Reviewed by Martha Artyomenko
About the Book:
Eleven-year-old Kate Whitby leads an invisible life, the youngest member of her odd family. They live in their historic small-town hotel, where she is an expert at keeping everyone’s secrets: her sister’s a thief, her great-grandmother isn’t as crazy as people think, her mother lives in the past, and her beloved grandfather might have killed his best friend.
Devoted to the people she loves—more than they have ever been to her—Kate vows to protect each one.
Charlie Fuse has lived on the streets since his alcoholic father threw him out. When Charlie’s powerful street family tests his loyalty by demanding that he kill the son of a rival gang leader, he refuses. They frame him for the murder, forcing Charlie to run.
When Kate finds Charlie injured and penniless, she hides him from his enemies and her uncharitable relatives, unaware that he has a connection to her family as old as the hotel itself.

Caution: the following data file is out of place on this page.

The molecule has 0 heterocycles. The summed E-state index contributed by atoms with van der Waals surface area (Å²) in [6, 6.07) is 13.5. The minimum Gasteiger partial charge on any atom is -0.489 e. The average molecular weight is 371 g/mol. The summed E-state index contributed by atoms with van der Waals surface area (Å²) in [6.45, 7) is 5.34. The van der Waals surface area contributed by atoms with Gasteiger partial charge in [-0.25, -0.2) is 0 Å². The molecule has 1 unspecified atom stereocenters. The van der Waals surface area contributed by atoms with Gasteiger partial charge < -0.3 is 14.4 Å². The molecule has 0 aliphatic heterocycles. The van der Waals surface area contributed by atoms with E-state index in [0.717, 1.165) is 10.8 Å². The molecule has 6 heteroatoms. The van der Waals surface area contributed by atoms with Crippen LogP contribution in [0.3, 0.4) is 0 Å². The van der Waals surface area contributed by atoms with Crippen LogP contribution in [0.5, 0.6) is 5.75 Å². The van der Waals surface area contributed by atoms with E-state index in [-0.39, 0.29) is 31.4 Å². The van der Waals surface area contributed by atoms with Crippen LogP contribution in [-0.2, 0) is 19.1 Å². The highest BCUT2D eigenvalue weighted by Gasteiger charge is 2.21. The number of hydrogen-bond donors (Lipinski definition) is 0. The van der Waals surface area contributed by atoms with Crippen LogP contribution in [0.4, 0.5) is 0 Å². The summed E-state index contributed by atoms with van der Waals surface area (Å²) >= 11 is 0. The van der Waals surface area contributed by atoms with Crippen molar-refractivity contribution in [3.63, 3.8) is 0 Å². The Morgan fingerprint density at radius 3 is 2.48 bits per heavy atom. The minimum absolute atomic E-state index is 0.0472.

As most of Erin’s books are, this one has a flavor of the supernatural, without really having it in it. Homeless children, gangs, and a crazy bunch of people running a hotel didn’t seem to have much in common until near the end.
Kate was cute. She was unique and I loved her perspective on things. The rest of the characters, I had a harder time relating to, especially in the way they were written out. But the clear word pictures drew me in. I loved the secret passageways, the grandmother among others that were woven throughout.
Overall, this story is about how sometimes parents can neglect their children while taking care of them. They don’t realize how much they are neglecting them at times, in the busy part of life. That is what I took away from it. I need to spend time actually listening to my children as well.